What is a warm bank and where they could be opened in the UK this winter?

What is a warm bank and where they could be opened in the UK this winter?

Summer is behind us and temperatures are rapidly cooling down, reminding us that it will soon be time to switch on your heating again.

Heating our homes has never been as worrying as it currently is, with energy prices continuing to soar across the country, leaving many people struggling with expenses.

With the mounting price of heating and energy threatening to push several households into fuel poverty this winter, local councils are planning to convert public buildings into spaces where people can keep themselves warm.

Here’s what you need to know about warm banks and where these will be opened up in the UK.

What is a warm bank?
A similar concept to food backs, which provides supplies and food to low-income families, warm banks are set to give those who are unable to afford the rising cost of heating a place to go when the weather gets colder.

With the inability to heat homes predicted to be a serious risk for the very young, elderly or infirm, buildings like libraries, art galleries, community centres and places of worship are all set to become warm banks.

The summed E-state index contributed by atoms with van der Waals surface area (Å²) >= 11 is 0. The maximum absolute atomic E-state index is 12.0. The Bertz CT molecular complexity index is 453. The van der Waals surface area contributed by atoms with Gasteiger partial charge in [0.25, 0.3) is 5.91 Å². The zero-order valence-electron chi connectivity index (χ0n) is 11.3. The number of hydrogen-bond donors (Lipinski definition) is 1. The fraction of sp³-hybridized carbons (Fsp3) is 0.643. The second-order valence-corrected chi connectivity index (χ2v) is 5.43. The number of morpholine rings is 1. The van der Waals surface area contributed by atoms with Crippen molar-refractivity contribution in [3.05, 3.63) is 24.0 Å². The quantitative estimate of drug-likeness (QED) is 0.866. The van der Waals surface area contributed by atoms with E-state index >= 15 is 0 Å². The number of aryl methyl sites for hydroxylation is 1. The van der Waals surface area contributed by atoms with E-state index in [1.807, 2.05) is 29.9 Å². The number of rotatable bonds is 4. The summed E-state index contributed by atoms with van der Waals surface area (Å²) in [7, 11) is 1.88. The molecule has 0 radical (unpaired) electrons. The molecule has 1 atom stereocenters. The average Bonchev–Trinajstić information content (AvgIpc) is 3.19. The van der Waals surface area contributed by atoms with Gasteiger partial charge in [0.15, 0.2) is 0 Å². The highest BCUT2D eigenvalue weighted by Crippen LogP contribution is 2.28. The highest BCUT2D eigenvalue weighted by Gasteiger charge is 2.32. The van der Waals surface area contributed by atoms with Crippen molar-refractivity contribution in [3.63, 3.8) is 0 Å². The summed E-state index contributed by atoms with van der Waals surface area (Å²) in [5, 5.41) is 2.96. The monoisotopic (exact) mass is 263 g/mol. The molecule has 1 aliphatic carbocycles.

This initiative to provide sanctuaries with heating at no cost for those who need it this winter has been put forward by local councils.

MoneySavingExpert founder Martin Lewis tweeted about warm banks, saying: “Can’t believe I’m writing this, but I wonder if this winter [we’ll] need ‘warm banks’ the equivalent of ‘food banks’ where people who can’t afford heating are invited to spend their days at no cost with heating (eg libraries, public buildings)?”

Where could warm banks open in the UK?
Warm banks will be opened up in many places across the UK. London, Birmingham, Dundee, Glasgow and Aberdeen councils are among those planning to provide the scheme.

Officials in Southend-on-Sea in Essex, Sheffield in South Yorkshire, as well as Nottinghamshire could also set up warm banks.

In Birmingham, the UK’s biggest council area, councillor John Cotton, cabinet member at the Labour-run local authority, has revealed that spaces across the city where people can keep warm are being mapped out.

He said: “Whether that’s local community centres, places of worship or libraries, we want to help people to find places where they will be welcomed, free of charge.”

Bristol’s city council was one of the first local authorities to look into setting up warm banks from autumn onwards.

keqonlinecom